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Using Java 1.8, I created the following implementation to concat two int arrays:

public static int[] concat(int[] array1, int[] array2) {
    return IntStream.concat(Arrays.stream(array1), Arrays.stream(array2)).toArray();
}

The unit test I created to test this looks like this:

int[] numbers1 = new int[] {1, 4, 3, 10, 2, 11, 15, 8};
int[] numbers2 = new int[] {5, 6, 7, 9, 12, 13, 14};

@Test
public void concat() {
    int[] concatNumbers = ArrayUtils.concat(numbers1, numbers2);

    for (int i = 0; i < numbers1.length; i++) {
        assert(concatNumbers[i] == numbers1[i]);
    }

    for (int i = numbers2.length + 1; i < numbers2.length; i++) {
        assert(concatNumbers[i] - 1 == numbers1[i]);
    }
}

Questions:

  1. Although my unit test works correctly, is there a better way to unit test this method (e.g. in terms of style, cleaner code, etc.)?
  2. How could I change the actual implementation if I were to use varargs?

    public static int[] concat(int[] ... args) 
    
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2
  • \$\begingroup\$ Thanks for editing Jamal... How did you add the syntax coloring for concat in the first sentence? \$\endgroup\$ Jul 20, 2016 at 5:56
  • \$\begingroup\$ If you click the edit button, on any post you can see how they are formatted (and then discard the edit when you are done). Inline code formatting is done using the backtick (it's in the top left of my keyboard, but yours may vary). \$\endgroup\$
    – forsvarir
    Jul 20, 2016 at 6:06

4 Answers 4

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Testing

  • concat isn't a great name for a test, it doesn't tell me anything about what it is that the test does, it simply copies the name of the method being called. Something like concatShouldReturnConcatenationForTwoPopulatedArrays might be a better description
  • Personally, for a test this simple, I'd tend to define the expected results for the test within it rather than calculating it on the fly. This makes it less likely that you'll get a failure because your test is wrong. It also allows you to use the junit array comparison.

    Assert.assertArrayEquals( expectedResult, result );
    
  • You've only got one test, I'd tend to add at least 3 more for:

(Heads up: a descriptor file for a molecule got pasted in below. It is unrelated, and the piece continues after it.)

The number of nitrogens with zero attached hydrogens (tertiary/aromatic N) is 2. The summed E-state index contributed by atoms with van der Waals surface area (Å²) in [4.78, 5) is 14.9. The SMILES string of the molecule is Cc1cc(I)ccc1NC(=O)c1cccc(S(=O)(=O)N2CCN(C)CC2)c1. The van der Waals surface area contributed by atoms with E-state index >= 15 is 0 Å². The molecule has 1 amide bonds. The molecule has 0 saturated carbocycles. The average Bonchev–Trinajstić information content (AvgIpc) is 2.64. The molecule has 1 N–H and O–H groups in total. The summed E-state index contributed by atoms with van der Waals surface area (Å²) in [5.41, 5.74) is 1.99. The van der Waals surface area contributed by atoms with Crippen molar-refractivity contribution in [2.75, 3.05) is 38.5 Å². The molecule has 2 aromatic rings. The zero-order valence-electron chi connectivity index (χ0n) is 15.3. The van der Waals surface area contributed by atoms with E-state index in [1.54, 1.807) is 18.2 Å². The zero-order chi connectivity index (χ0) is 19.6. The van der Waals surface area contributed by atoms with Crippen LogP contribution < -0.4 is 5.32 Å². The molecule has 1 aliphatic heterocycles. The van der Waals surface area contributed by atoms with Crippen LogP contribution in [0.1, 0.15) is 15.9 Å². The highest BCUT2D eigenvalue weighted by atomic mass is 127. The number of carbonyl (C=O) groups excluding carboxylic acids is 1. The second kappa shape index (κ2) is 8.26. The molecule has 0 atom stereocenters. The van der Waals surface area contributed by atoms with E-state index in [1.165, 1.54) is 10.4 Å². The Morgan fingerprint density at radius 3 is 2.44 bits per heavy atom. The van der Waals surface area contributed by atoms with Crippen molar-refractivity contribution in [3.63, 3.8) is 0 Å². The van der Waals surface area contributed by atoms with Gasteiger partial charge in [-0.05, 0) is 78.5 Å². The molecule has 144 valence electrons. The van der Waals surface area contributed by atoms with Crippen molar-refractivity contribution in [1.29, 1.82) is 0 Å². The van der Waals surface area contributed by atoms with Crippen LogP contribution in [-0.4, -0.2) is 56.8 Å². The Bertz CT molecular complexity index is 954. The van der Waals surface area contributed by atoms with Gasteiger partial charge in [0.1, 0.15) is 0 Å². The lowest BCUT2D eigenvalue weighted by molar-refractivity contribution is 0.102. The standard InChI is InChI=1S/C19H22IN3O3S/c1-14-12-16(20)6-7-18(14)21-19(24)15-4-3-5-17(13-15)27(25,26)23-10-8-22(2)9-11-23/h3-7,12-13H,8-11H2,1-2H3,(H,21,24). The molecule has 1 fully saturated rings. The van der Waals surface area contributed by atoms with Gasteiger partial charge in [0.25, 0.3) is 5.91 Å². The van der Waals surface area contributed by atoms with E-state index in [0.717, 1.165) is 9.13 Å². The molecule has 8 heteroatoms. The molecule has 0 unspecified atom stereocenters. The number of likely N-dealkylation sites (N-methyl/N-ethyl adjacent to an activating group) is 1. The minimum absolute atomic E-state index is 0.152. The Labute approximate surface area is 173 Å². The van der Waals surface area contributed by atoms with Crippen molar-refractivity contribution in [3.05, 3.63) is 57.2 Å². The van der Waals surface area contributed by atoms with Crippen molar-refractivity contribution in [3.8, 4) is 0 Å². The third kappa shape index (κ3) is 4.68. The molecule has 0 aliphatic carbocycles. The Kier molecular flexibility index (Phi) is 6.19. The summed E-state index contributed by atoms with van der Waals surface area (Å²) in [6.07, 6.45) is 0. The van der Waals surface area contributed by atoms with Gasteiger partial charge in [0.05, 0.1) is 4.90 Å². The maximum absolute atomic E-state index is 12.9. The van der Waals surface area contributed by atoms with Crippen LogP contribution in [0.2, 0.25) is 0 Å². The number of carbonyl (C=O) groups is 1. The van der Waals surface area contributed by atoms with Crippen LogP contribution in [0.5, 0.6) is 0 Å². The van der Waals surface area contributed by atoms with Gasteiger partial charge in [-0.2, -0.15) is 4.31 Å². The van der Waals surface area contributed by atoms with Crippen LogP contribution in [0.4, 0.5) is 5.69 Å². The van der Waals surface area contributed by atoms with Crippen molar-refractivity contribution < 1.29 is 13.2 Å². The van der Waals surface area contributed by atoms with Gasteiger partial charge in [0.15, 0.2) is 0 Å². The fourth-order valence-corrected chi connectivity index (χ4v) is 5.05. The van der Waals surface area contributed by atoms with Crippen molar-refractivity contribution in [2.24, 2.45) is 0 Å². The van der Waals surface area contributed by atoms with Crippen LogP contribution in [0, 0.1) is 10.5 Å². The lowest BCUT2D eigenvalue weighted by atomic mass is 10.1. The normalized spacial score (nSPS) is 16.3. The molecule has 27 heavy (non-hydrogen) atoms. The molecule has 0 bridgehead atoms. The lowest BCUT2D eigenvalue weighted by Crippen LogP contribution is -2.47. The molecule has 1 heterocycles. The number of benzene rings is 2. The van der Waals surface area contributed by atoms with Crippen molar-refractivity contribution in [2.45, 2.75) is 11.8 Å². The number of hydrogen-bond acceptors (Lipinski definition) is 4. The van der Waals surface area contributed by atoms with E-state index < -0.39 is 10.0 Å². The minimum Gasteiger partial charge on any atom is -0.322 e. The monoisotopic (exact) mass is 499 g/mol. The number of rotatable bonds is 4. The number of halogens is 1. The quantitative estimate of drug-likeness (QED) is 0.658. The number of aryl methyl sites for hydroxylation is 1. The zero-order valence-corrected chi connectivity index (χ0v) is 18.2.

concat([], numbers2)
    concat(numbers1, [])
    concat([], [])
    
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2
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You should add more test cases and use more descriptive names to define what is the purpose of each test.

You should be careful with your tests, if you have errors in your tests you could get unexpected results. In your code, you are not testing your input as much as you expect. There is a bug in the test at your second loop:

// Initial value of i is greater than the breaking condition
for (int i = numbers2.length + 1; i < numbers2.length; i++) {
    // Dead code, you are not testing this part of the input
    assert(concatNumbers[i] - 1 == numbers1[i]);
}

You second loop could be:

for (int i = 0; i < numbers2.length; i++) {
    assert(concatNumbers[numbers1.length + i] == numbers2[i]);
}
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As a first part of the test I would recommend to verify
concatNumbers.length == numbers1.length + numbers2.length

And the second for seems a total mess to me.
Did you run your test at least once?

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The Arrays class can make things more elegant.

public void concatNumbers() {

    // Make the exptected result:
    // - Here by a reference implementation, but a manual { ... } would do too.
    int[] expectedNumbers = Arrays.copyOf(numbers1, numbers1.length + numbers2.length);
    System.arraycopy(numbers2, 0, expectedNumbers, numbers1.length, numbers2.length);

    int[] concatNumbers = ArrayUtils.concat(numbers1, numbers2);

    assertTrue(Arrays.equals(concatNumbers, expectedNumbers));
}
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